Screen grab shows a portrait from a Zoom interview with Roberto, left, and Janeth, who have both tested positive for COVID-19, Wednesday, May 13, 2020, in Washington. Janeth and her husband Roberto, as well as her sister Arely in Baltimore, have all been diagnosed with COVID-19. (AP Photo/Jacquelyn Martin)
  • Janeth wipes away tears as she worries about how to feed her family, Wednesday, April 15, 2020, in Washington. Since this image was taken Janeth and her husband Roberto have been diagnosed with COVID-19. (AP Photo/Jacquelyn Martin)

The back door clicked shut behind him, and he faced the brick walls of the alley. Roberto, one of tens of millions of newly laid off U.S. workers desperate to make ends meet in the pandemic, struggled with his emotions, upset at being steered to the clinic’s rear exit.

But then fear and sorrow overtook him as the doctor’s final words sank in.

“It’s possible you have the virus,” the doctor had said from under her mask, standing all the way across the room. “You have the symptoms.”

His mind turned to the hundreds of thousands of people already dead of the disease around the world. That may be me now, he thought.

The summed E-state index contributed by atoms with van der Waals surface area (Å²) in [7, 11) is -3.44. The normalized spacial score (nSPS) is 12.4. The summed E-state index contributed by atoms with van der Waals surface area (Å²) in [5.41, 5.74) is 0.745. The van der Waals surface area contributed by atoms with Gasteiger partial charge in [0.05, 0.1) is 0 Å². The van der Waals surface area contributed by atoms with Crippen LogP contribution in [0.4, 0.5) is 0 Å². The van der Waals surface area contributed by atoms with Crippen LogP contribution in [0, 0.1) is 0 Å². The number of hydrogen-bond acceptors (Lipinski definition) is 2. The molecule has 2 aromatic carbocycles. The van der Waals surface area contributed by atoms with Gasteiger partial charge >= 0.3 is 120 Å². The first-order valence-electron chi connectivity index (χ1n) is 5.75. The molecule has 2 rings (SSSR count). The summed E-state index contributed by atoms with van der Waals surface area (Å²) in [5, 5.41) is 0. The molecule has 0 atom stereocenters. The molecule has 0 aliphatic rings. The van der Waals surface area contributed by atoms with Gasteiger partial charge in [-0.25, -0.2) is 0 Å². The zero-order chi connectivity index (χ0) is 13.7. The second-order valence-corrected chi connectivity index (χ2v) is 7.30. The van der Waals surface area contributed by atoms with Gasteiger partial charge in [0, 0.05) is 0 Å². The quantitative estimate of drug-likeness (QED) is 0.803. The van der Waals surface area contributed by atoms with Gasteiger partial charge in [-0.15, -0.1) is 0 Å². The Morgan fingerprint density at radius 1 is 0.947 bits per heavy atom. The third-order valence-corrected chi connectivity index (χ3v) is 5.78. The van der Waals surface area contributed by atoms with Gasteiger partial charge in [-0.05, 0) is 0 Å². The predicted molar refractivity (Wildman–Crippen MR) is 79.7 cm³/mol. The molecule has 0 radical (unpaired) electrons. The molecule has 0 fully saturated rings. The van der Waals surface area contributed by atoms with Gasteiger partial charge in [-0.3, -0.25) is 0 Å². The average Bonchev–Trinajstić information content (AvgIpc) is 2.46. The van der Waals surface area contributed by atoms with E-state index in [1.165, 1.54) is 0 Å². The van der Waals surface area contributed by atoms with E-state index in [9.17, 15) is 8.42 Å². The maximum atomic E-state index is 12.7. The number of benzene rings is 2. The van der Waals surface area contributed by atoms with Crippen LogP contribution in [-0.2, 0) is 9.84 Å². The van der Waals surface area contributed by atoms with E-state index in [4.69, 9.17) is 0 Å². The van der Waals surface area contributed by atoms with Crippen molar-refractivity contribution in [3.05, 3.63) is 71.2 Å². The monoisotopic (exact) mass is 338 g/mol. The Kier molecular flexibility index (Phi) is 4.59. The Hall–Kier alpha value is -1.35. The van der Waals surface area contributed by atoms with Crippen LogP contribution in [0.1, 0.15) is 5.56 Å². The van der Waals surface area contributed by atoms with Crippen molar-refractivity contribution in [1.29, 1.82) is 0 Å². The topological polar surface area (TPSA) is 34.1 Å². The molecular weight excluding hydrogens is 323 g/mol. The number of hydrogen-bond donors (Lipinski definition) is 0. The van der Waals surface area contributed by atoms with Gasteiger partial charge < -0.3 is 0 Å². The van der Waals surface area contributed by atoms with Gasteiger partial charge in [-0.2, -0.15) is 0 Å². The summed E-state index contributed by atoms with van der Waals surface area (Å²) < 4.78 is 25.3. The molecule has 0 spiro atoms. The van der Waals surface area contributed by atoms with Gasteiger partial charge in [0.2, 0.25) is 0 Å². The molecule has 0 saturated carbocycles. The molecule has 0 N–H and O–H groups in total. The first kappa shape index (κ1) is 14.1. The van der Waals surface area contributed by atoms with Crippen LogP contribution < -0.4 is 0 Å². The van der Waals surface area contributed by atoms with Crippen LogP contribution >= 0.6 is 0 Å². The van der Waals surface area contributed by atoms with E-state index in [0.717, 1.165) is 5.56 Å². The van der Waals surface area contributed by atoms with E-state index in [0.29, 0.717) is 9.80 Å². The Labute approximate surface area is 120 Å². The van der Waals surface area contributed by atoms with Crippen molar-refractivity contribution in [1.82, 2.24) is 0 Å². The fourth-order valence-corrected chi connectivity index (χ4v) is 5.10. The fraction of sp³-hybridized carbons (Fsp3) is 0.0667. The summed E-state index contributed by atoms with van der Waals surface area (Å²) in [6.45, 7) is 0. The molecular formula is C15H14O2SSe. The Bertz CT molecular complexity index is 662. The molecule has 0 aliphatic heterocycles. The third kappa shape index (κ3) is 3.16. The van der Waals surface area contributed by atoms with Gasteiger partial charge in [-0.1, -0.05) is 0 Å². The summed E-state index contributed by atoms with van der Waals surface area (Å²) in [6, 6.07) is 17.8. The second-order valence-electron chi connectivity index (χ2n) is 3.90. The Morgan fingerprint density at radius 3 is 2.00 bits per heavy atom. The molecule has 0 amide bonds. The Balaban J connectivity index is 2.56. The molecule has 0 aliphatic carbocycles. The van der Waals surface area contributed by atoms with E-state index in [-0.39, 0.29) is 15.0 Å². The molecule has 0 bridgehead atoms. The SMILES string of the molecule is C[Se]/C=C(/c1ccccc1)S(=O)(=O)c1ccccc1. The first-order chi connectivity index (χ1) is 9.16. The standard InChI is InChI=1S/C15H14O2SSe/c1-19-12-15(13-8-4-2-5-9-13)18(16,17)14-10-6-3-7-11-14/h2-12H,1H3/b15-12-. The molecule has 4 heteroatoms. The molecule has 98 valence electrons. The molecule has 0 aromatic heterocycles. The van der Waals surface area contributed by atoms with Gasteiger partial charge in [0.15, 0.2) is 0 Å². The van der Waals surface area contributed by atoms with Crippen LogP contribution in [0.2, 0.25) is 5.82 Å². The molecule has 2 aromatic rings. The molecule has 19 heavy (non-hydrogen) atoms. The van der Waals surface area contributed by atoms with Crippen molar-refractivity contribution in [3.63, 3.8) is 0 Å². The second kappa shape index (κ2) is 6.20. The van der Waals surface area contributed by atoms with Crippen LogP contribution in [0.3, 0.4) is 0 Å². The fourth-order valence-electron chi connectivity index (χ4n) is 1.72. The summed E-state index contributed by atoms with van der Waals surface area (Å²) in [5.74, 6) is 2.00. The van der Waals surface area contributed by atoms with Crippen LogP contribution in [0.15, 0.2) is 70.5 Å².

Earlier this month, The Associated Press documented the plight of Roberto, a restaurant cook in his mid-30s, and his wife, Janeth, a restaurant worker in her mid-40s, a Honduran couple now finding it hard to put food on the table for their sunny 5-year-old daughter, Allison.

The couple, who came to the U.S. illegally years ago, are among the more than 36 million workers who lost their jobs in the country’s economic lockdown. Their days since the outbreak’s start were spent standing in food bank lines, chasing tips about grocery giveaways and temporary jobs, and sharing some of the meager groceries they managed to obtain with family members even worse off. The AP is withholding their full names and some other identifying information because they risk deportation.